For Fast Acting Relief, Try Slowing Down


“For fast acting relief, try slowing down.” – Jane Wagner

Today’s thought to ponder is about considering our normal level of energy compared to our horse’s normal level of energy. As a high energy person I was always attracted to hot blooded horses, but that was not always the easiest match. We could go fast anywhere, but sometimes all that speed and energy could become frustrating or even out of control. I thought if I found a low energy horse then life would be so much easier! But working with horses that are low energy and don’t want to move or go fast had a whole new set of challenges. So how do we balance our energy levels and help our horses find the same? 

Ironically, slowing down helps both high energy and low energy horses (and people).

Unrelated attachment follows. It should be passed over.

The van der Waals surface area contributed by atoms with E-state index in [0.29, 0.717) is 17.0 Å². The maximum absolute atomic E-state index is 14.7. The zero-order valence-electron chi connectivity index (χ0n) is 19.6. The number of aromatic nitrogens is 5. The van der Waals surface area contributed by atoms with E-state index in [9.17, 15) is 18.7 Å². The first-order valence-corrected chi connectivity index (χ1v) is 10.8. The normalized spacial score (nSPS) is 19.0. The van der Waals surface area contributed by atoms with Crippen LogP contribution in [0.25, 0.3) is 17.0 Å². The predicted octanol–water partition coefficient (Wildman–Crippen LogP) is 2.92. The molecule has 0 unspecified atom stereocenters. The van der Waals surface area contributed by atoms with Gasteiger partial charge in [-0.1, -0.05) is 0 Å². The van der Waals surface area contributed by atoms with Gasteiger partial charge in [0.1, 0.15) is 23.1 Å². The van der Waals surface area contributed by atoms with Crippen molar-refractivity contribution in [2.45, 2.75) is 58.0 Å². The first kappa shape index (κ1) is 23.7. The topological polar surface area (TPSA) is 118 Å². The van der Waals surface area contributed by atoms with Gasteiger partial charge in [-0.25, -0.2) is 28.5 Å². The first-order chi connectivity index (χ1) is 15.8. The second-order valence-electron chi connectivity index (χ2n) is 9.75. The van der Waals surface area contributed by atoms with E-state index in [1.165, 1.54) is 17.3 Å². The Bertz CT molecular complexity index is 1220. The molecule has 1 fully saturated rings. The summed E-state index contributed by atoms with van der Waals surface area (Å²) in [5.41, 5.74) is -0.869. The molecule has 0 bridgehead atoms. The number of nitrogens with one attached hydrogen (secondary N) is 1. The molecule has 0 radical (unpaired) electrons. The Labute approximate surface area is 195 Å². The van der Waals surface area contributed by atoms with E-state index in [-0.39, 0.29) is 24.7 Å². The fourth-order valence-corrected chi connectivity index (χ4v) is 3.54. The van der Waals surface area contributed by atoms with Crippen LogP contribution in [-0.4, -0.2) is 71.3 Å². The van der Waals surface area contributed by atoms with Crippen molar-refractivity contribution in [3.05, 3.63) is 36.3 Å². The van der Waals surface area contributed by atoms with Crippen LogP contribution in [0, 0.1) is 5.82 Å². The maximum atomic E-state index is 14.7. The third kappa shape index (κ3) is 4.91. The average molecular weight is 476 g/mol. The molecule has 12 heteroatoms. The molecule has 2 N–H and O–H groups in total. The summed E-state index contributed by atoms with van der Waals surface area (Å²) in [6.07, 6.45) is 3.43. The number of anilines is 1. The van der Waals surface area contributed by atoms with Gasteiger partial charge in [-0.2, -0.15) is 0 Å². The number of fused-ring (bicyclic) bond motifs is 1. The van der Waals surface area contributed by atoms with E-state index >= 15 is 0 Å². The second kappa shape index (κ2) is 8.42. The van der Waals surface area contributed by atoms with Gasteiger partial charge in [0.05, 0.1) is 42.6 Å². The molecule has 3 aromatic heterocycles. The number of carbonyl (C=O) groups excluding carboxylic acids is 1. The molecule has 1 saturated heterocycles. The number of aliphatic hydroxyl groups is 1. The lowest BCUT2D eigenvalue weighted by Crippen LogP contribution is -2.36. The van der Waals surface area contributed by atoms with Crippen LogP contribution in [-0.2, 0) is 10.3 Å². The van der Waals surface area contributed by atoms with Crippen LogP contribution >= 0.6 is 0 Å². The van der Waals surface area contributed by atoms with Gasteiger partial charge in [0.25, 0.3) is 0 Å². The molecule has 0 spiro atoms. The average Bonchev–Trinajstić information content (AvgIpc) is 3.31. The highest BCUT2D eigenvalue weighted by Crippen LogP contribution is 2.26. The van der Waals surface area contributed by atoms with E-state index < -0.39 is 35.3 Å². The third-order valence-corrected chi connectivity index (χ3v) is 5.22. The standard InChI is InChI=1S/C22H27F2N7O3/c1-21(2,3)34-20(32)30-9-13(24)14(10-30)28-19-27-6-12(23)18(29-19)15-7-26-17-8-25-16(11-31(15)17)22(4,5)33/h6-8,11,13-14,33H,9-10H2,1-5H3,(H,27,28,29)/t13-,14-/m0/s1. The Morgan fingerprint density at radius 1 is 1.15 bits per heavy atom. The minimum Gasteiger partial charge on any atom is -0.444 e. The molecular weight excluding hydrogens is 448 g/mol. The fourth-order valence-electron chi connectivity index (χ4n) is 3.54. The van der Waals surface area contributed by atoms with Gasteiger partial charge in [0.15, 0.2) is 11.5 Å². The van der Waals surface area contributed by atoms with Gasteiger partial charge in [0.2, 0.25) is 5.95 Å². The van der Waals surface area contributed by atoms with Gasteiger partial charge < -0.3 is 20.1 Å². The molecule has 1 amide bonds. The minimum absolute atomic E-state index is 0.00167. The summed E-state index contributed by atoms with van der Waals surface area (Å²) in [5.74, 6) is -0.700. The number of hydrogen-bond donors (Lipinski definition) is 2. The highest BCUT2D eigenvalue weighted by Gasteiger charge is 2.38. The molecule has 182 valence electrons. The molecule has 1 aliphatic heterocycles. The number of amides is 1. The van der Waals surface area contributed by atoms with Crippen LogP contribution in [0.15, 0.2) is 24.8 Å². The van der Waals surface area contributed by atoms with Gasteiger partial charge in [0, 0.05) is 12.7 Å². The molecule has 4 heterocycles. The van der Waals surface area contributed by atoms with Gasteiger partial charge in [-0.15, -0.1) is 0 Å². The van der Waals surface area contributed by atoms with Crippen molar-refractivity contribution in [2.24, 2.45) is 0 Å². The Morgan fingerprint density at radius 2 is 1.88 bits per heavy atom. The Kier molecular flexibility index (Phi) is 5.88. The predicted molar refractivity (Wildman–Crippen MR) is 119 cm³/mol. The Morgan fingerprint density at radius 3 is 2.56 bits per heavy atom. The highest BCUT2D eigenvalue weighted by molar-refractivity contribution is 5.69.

What slowing down really means is mentally slowing down, taking the time to stop instinctive reactions and develop conscious control. Horse instincts and human instincts naturally work in opposition, so as long as we or our horses are reacting to things with pushing or pulling energy, then we get nowhere. Slowing down brings instant relief to any situation because it creates space for us to think first, then act. When our horse is starting to react to something instinctively, then we might need to slow down or even stop for a minute and allow the energy to settle down so that our horse has the space to think through the challenge.